Summer 2018 – Frequently Asked Questions: Safety at Sea and During Field Work

(From Summer 2018 Newsletter) Safety at sea and during all field work performed by GoMRI researchers is of the utmost importance and is a priority for the GoMRI program. Having safety protocols in place and communicating them to researchers participating in field work and on research cruises helps everyone involved know what is expected and how to stay safe. Interestingly, protocols are highly dependent on the type of field work being performed, and the details may be contingent on whether live animals are involved, whether the field work is performed on a ship or on land, if diving in the ocean or other physical activities are required, and so on.

While each GoMRI-funded consortium and individual investigator’s research will require different safety protocols, typical protocols will include specific instructions for emergency situations, details on what to bring, and things to watch out for. Required items may include specific clothing like straps for hats and glasses, closed-toe soft-bottom shoes, and sun protection. Conversely, items like jewelry may be prohibited to avoid catching on equipment, slicing through work gloves, or injuring animals. The protocols may also indicate required items that might not readily come to mind, like puncture-resistant gloves. Further instructions may include what to do if there is an injury or heat-related illness, severe weather, or an emergency with a research vessel such as running aground or sinking. If the field work is performed where researchers are in contact with live animals, or in an environment where infectious disease transmission is possible, the protocols may also include information on preventing transmission and what to do if a researcher has potentially been infected. While in the field, researchers must be vigilant and stay aware of their surroundings, especially for things that can present a safety hazard like ropes on ships, power lines, or machinery. And if a situation arises that might include abandoning a research vessel, protocols include very specific commands of “no” (stay on board) and “jump,” as opposed to “go” and “no” which sound similar and may cause confusion.

Recently, researchers with the Consortium for Advanced Research on Marine Mammal Health Assessment (CARMMHA) have been performing field work in the Gulf of Mexico. CARMMHA’s research focuses on understanding impacts of the Deepwater Horizon oil spill on the dolphin population in the Gulf, and their field work includes many weeks spent in the water capturing, assessing, and releasing live dolphins to perform health assessments. Lori Schwacke, Director of CARMMHA, and CARMMHA researcher Eric Zolman answered a few frequently asked questions about their safety protocols, including how they developed, why they are important, and how they ensure all of their researchers abide by them.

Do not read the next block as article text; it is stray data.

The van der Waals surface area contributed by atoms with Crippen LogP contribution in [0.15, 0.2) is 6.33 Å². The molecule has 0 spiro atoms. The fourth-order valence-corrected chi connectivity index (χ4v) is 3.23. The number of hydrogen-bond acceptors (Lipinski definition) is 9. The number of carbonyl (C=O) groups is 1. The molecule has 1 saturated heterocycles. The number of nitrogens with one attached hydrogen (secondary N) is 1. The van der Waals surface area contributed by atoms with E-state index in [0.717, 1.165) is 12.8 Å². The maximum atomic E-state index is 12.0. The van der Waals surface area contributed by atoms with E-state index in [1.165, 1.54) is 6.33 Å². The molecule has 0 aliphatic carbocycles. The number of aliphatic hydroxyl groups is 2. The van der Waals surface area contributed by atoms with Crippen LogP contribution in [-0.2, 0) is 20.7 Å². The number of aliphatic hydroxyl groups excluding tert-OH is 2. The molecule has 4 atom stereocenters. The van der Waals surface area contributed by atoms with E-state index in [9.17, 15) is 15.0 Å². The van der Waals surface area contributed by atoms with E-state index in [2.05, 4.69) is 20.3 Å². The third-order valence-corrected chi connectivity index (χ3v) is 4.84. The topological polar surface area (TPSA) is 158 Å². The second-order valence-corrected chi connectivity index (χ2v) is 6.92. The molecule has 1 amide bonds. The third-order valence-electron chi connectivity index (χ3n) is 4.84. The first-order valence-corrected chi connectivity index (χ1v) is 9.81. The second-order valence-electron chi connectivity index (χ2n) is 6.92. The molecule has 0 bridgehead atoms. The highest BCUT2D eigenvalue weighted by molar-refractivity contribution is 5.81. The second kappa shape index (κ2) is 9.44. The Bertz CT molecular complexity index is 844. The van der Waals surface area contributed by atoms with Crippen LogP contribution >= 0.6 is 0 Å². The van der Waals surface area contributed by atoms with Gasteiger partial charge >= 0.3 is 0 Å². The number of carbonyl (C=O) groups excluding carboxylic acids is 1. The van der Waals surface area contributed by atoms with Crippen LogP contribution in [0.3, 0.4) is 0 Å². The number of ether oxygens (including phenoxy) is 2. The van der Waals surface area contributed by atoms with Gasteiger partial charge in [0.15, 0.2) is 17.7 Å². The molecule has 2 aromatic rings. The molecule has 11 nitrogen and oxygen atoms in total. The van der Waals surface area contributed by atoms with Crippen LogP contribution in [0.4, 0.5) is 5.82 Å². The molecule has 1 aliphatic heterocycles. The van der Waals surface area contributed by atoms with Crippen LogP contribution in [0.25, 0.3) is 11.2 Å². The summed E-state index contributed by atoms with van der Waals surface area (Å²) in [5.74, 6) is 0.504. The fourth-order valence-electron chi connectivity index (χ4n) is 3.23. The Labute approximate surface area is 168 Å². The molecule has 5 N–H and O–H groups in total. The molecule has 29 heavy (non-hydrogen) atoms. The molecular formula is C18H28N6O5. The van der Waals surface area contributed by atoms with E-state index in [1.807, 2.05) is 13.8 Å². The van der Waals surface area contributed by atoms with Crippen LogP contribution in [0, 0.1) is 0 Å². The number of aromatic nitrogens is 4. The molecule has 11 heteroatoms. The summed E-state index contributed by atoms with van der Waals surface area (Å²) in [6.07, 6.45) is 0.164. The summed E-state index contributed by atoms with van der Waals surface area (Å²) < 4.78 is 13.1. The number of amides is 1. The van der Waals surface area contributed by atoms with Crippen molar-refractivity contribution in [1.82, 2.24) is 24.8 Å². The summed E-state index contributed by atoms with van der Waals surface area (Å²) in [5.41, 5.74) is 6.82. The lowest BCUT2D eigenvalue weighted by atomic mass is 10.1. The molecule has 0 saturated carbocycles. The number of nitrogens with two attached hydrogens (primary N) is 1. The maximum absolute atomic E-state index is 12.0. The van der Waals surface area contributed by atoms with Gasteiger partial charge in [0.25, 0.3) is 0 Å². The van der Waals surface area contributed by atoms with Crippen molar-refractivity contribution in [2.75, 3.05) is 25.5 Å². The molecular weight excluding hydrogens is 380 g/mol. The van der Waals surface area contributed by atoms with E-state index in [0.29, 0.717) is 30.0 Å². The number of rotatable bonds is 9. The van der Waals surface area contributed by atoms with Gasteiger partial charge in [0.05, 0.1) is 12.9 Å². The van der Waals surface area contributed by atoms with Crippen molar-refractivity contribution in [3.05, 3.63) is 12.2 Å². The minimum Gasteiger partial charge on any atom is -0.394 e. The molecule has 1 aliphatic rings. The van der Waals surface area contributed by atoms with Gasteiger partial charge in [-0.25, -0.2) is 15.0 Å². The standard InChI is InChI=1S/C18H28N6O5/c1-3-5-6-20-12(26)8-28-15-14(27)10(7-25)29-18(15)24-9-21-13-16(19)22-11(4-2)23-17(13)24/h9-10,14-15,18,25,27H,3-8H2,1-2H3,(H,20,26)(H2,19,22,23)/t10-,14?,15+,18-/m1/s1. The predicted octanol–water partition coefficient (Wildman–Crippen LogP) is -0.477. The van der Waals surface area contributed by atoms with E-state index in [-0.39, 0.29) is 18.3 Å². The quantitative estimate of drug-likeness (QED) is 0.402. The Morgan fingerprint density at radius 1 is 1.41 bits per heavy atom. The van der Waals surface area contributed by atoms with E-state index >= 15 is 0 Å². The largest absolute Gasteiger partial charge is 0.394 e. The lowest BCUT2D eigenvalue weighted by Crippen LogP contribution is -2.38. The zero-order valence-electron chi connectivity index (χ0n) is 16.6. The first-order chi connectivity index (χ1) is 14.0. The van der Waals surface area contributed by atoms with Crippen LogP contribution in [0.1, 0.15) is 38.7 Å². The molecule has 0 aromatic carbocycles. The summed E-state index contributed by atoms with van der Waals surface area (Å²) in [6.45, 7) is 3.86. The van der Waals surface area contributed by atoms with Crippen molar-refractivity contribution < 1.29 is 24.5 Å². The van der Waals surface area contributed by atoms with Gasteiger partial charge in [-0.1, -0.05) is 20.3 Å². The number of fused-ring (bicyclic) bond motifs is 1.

Question: How did your consortium develop its safety protocols for field work and/or research cruises?

Answer: The protocols that we use today were initially formulated in the early 2000s for a series of dolphin capture- release health assessments carried out along the U.S. east coast. Our current protocols built on previous documents and experience and were the product of a collaborative effort amongst several governmental, non-governmental, and academic entities. This iterative process continues today to account for changing conditions, different environments, and novel situations. So in this regard the protocols are a ‘living document,’ one that is regularly reviewed, modified, and adapted to the project at hand.

Question: Can you discuss the importance of maintaining clear and well-defined safety protocols during cruises and field work?

Answer: The safety of each and every person engaged in one of our health assessments is our paramount concern; everything else is secondary. Our safety protocols form the basis of every consideration we make while in the field. Although there are risks involved in our research that can’t be completely mitigated, we strive always to reduce such risks to the lowest denominator possible. By following the guidance put forward in the protocols, we endeavor to minimize the inherent risks.

Question: How do you ensure everyone is abiding by the protocols? If you’ve ever had an instance where someone didn’t follow protocol, what did you do?

Answer: We first disseminate the most current version of the protocols to all persons that will be involved in an upcoming project, and we strongly encourage each individual to familiarize themselves with the material prior to arriving for the project. Then, typically the day before the onset of a project, we hold a pre-capture briefing where we discuss what we are going to do, how we plan to do it, and what must be done to ensure the safety of all involved. Daily, once the project has started, we hold short briefings with the entire team to review our progress, look ahead to the day’s plan, and highlight things that have gone right as well as those that haven’t gone as well. Additionally, boat operators review the safety specifics of their vessels with their respective crews. Finally, rarely we have gathered the crew, or portions thereof, while actually in the field to review or discuss an unsafe event.

[Back to the Summer 2018 Newsletter]